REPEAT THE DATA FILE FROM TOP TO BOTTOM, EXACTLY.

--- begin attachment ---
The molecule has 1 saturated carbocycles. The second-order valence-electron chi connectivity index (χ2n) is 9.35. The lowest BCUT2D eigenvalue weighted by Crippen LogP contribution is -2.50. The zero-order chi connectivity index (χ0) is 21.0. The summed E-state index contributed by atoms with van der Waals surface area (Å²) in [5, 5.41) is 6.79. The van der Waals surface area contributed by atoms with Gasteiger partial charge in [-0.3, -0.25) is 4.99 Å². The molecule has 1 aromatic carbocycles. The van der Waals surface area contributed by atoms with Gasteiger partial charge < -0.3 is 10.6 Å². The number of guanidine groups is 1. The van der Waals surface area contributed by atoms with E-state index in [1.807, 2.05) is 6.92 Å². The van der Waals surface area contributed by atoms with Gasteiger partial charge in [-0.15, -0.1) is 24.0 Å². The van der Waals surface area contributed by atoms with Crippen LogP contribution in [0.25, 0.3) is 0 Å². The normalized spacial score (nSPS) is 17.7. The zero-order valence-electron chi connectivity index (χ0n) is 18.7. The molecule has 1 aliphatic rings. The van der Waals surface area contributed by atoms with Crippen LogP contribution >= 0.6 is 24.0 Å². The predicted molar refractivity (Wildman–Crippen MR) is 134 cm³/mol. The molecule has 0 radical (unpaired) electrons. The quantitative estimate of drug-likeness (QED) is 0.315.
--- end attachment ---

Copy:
The molecule has 1 saturated carbocycles. The second-order valence-electron chi connectivity index (χ2n) is 9.35. The lowest BCUT2D eigenvalue weighted by Crippen LogP contribution is -2.50. The zero-order chi connectivity index (χ0) is 21.0. The summed E-state index contributed by atoms with van der Waals surface area (Å²) in [5, 5.41) is 6.79. The van der Waals surface area contributed by atoms with Gasteiger partial charge in [-0.3, -0.25) is 4.99 Å². The molecule has 1 aromatic carbocycles. The van der Waals surface area contributed by atoms with Gasteiger partial charge < -0.3 is 10.6 Å². The number of guanidine groups is 1. The van der Waals surface area contributed by atoms with E-state index in [1.807, 2.05) is 6.92 Å². The van der Waals surface area contributed by atoms with Gasteiger partial charge in [-0.15, -0.1) is 24.0 Å². The van der Waals surface area contributed by atoms with Crippen LogP contribution in [0.25, 0.3) is 0 Å². The normalized spacial score (nSPS) is 17.7. The zero-order valence-electron chi connectivity index (χ0n) is 18.7. The molecule has 1 aliphatic rings. The van der Waals surface area contributed by atoms with Crippen LogP contribution >= 0.6 is 24.0 Å². The predicted molar refractivity (Wildman–Crippen MR) is 134 cm³/mol. The molecule has 0 radical (unpaired) electrons. The quantitative estimate of drug-likeness (QED) is 0.315.